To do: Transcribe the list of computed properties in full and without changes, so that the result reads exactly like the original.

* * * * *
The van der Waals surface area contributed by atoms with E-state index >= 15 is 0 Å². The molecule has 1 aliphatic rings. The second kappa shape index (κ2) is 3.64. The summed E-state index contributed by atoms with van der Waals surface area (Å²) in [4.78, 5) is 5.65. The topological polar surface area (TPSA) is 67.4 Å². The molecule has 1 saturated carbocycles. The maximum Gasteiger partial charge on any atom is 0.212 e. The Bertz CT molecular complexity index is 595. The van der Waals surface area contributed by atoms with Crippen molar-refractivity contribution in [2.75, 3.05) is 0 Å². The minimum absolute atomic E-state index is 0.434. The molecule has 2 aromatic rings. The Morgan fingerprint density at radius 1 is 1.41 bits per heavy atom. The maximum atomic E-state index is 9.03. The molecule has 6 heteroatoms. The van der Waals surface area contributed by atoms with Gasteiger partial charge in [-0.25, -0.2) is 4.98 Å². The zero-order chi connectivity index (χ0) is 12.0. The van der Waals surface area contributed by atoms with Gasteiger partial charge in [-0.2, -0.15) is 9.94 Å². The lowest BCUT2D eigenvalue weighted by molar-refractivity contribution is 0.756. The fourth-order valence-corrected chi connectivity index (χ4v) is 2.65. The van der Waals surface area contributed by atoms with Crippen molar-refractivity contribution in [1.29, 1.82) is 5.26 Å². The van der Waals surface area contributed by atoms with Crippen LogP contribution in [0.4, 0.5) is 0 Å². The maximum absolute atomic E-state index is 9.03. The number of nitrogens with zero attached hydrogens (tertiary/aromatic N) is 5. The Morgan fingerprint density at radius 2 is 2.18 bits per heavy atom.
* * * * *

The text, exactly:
The van der Waals surface area contributed by atoms with E-state index >= 15 is 0 Å². The molecule has 1 aliphatic rings. The second kappa shape index (κ2) is 3.64. The summed E-state index contributed by atoms with van der Waals surface area (Å²) in [4.78, 5) is 5.65. The topological polar surface area (TPSA) is 67.4 Å². The molecule has 1 saturated carbocycles. The maximum Gasteiger partial charge on any atom is 0.212 e. The Bertz CT molecular complexity index is 595. The van der Waals surface area contributed by atoms with Crippen molar-refractivity contribution in [2.75, 3.05) is 0 Å². The minimum absolute atomic E-state index is 0.434. The molecule has 2 aromatic rings. The Morgan fingerprint density at radius 1 is 1.41 bits per heavy atom. The maximum atomic E-state index is 9.03. The molecule has 6 heteroatoms. The van der Waals surface area contributed by atoms with Gasteiger partial charge in [-0.25, -0.2) is 4.98 Å². The zero-order chi connectivity index (χ0) is 12.0. The van der Waals surface area contributed by atoms with Gasteiger partial charge in [-0.2, -0.15) is 9.94 Å². The lowest BCUT2D eigenvalue weighted by molar-refractivity contribution is 0.756. The fourth-order valence-corrected chi connectivity index (χ4v) is 2.65. The van der Waals surface area contributed by atoms with Crippen molar-refractivity contribution in [1.29, 1.82) is 5.26 Å². The van der Waals surface area contributed by atoms with Crippen LogP contribution in [0.4, 0.5) is 0 Å². The maximum absolute atomic E-state index is 9.03. The number of nitrogens with zero attached hydrogens (tertiary/aromatic N) is 5. The Morgan fingerprint density at radius 2 is 2.18 bits per heavy atom.